Citizen Science Tuesday connects you with opportunities to be a part of conservation science with outdoor projects around the world and online projects to try from the comfort of your own home.
By Lisa Feldkamp, senior coordinator, new science audiences, The Nature Conservancy
What is PooPower!?
Remember the last time you stepped into a pile of dog excrement? Chances are, it’s not a pleasant memory.
Now think about that stinky, smelly mess – in your drinking water.
It’s a BIG problem. In America, pet dogs produce about 10 million tons of poo each year.
That’s not just a big mess; the bacteria in dog waste could have serious implications for the environment and human health.
“The problem is universal and the simple act of cleaning up after your dog has environmental benefits as well as personal health benefits. Yes, the environmental benefits of reduced pollution in our parks, streets and waterways are apparent, but many people are unaware that the bacteria in dog waste are potentially a hazard to us as well,” says Duncan Chew, Project & Community Engagement Manager of PooPower.
They are working to transform the poo problem into an energy solution with biogas made from doggy doo.
Why is PooPower! Important?
Dog feces has a lot of bacteria, more even than human feces. The EPA has many resources on best practices for disposing of waste and reasons to do so. One fact sheet notes “a day’s waste from one large dog can contain 7.8 billion fecal coliform bacteria, enough to close 15 acres of shellfish beds.”
Excess nutrients in the water from dog waste could also contribute to algal blooms that are bad for fish, other aquatic life, and our drinking water.
“In extreme cases eutrophication [excess nutrients] will deplete the waterway of its oxygen and impact the health of plants and animals,” Chew explains.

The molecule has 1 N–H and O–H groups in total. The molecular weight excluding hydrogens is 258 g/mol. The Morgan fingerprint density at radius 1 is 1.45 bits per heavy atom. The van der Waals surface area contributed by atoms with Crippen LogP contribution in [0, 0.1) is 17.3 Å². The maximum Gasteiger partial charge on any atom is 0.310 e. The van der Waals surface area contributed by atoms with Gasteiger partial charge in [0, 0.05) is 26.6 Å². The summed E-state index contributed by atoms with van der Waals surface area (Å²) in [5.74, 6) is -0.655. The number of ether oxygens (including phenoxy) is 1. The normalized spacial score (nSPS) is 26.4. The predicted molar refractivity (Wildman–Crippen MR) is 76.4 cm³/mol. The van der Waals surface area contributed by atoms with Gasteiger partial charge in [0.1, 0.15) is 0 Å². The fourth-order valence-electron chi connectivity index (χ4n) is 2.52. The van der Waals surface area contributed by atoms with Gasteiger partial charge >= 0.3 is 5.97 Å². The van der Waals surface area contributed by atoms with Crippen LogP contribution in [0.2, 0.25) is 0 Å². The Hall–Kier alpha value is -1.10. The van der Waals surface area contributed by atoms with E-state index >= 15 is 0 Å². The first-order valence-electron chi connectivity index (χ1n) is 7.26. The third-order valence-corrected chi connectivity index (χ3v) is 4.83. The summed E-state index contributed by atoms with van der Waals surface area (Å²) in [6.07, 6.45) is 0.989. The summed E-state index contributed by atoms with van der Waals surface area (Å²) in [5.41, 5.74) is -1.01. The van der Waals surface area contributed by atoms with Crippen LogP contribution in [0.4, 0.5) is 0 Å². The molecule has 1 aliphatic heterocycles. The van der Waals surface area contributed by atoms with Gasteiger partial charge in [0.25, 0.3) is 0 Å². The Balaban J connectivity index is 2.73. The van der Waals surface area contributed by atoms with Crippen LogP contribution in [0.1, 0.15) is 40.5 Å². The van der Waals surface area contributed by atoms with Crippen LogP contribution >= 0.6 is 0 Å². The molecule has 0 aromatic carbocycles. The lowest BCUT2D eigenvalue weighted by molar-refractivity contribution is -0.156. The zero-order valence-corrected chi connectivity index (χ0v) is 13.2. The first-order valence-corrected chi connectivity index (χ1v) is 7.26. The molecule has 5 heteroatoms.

Picking up after your dog is more than a courtesy; it’s conservation.
Recommended disposal options for dog poo (flushing, trashing, and burial) are often imperfect. Flushed dog stool can overwhelm the sewage system and with both trash and burial there is still a chance that the feces will wash out into the water system.
That is why projects like PooPower! are working on using dog poo for biogas. This solution keeps the poop out of the water system and provides an alternate, renewable energy source.
PooPower! also taps the potential of dog feces to get kids excited about science.
Dog poop is part of our every day lives, easy to find, and it ties in to many science and social science topics.
Starting from dog poo, teachers can lead into discussions of watersheds, bacteria, social systems and much more.
How Do You Get Involved in PooPower!?
Get started finding dog poo hotspots in your area with the iPhone app.
“People have the best sense of humour when it comes to dog poo and the Poo Power! iPhone app is the best example of that. Citizen scientists around the world are quite happy to take photos of dog poo to be publicly published and GPS-tagged on our map,” says Chew.
Then learn more about the options for disposing of dog waste in your area. If you’re not satisfied with currently available options, go to your city government with ideas for improvement.
Don’t be afraid to educate your neighbors (politely).
“What people can do is support each other in improving the cleanliness of our parks and streets. If you’re out walking the dog and see someone who doesn’t clean up after them, offer them one of your dog poo bags as a gentle reminder to do the right thing,” Chew advises.
You might get some strange looks when you’re taking pics of dog poo, but give it a try. It may lead to some very productive conversations.
More recent research on how our canine companions impact local ecology.
Is there a citizen science project that you think deserves more attention? Contact Lisa Feldkamp, lfeldkamp[at]tnc.org or leave a comment below with a link to make a recommendation for Citizen Science Tuesday.
Opinions expressed on Cool Green Science and in any corresponding comments are the personal opinions of the original authors and do not necessarily reflect the views of the Nature Conservancy.